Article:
Pathology Rent 50% Rent Cut do you have to agree?
Practices do not consider immediately dropping your pathology rent yet, you may not have to.
Where pathology rent makes up to 50% of some practices income this may place make your practice insolvent. You may be forced to sell to another practice or your pathology company at a rock bottom price.
How will your existing pathology lease be affected?
- Watch out for trigger ‘uneconomic’ leasing terms in your agreement
If you did not seek independent legal and commercial advice you may have a problem.
If so read this article on pathology pain we wrote in 2016 that remains relevant.
Practices that have used our process and templates will not have to be concerned. At the time of all negotiations, we had these corporate template clauses removed.
We understand that many had not to save on costs, time or being seen not to be too difficult or ungrateful. This may be all good reasons but if you have taken out large loans for fits outs or lifestyle debts this has created much unnecessary uncertainty.
It is a small price to pay to get things done properly. We cannot be an expert at everything. It is critical now you get some professional advice.
Ego and ignorance is the real enemy. You need to buy time.
- Are your sub-leasing arrangements e.g. pathology affected?
Rent relief measures for coronavirus affected businesses
On 7th Tuesday 2020 Prime Minister Scott Morrison announced, in a statement commercial lease arrangements will have to abide by a mandatory code of conduct.
This will see landlords need to reduce leases in proportion to the reduction in a tenant’s business revenue, due to the Coronavirus pandemic.
It was agreed that states and territories would implement the…mandatory Code of Conduct (the Code), including via legislation or regulation as appropriate, to implement the principles agreed.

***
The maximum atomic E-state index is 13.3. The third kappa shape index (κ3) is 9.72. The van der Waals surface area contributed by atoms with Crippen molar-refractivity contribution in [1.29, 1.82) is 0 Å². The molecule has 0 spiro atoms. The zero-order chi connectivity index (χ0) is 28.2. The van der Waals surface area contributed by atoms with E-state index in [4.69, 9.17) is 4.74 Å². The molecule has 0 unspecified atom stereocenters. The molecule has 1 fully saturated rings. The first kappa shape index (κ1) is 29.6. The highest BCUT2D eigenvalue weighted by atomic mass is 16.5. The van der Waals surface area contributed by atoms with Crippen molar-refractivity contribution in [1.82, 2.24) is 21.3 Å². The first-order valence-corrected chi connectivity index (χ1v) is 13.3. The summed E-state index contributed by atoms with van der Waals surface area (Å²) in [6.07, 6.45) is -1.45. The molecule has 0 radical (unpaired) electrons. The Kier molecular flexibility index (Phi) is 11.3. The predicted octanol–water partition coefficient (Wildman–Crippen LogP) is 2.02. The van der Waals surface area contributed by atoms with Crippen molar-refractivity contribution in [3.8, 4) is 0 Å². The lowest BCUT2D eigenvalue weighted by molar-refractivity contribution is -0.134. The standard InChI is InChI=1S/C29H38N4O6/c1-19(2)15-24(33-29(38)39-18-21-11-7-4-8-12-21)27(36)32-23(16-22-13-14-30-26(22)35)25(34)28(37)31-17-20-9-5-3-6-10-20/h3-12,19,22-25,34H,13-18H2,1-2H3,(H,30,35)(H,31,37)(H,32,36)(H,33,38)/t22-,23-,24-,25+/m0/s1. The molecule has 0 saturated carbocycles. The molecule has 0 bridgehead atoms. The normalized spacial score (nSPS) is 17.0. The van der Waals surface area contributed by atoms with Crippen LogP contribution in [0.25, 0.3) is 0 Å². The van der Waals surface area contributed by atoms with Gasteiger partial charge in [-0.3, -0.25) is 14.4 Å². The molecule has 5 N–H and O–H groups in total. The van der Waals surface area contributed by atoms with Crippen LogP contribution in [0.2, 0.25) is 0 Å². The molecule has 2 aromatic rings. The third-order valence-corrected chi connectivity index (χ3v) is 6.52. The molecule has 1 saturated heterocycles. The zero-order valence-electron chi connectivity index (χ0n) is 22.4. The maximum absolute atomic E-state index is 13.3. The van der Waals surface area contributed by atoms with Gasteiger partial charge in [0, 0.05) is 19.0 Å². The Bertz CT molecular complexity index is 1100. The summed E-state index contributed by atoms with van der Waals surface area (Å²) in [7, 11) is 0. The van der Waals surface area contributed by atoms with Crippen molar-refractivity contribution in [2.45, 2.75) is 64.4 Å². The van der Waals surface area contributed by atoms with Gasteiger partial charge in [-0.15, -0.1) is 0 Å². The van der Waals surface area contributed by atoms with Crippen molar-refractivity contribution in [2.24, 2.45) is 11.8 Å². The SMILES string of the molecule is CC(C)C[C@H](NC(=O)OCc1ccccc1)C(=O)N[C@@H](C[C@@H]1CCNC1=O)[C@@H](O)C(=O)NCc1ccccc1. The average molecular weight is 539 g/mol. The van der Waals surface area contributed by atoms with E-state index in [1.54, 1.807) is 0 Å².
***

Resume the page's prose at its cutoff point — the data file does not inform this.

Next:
The code is a set of food faith leasing principles to be applied to commercial tenancies between “owners/operators/other landlords and tenants in circumstances where the tenant is a small-medium sized business (annual turnover of up to $50 million) and is an eligible business for the purpose of the Commonwealth Government’s JobKeeper programme.
The code is not yet law, as tenancy laws are regulated by the states and territories, however the Prime Minister said the code would be legislated and regulated for in each state or territory.
It is important we need to see the fine print before doing anything.
Key Points to consider:
- Landlords will be required to reduce commercial rents by same the proportion that a tenant’s revenue has decreased. Request their financial statements to validate their claims, preferably audited.
- The tenant will have to be eligible for the job keeper program. Large corporate practices may not be elgible, in fact it is quite difficult for larger corporate entities.
- The tenant needs to have revenue less than $50 million. Many pathology and diagnostic labs may not be eligible.
- The policy will include a mutual obligation requirement on the small and medium sized businesses and not-for-profit tenants to continue to engage their employees through the JobKeeper Payment where eligible, and if applicable, provide rent relief to their subtenants. Corporates will need to provide evidence of this.
- The Government is acting as a model, by waiving rents for all its small and medium enterprises and Not-for-profit tenants within its owned and leased property. This could be handy if your practice is located on a Government facility.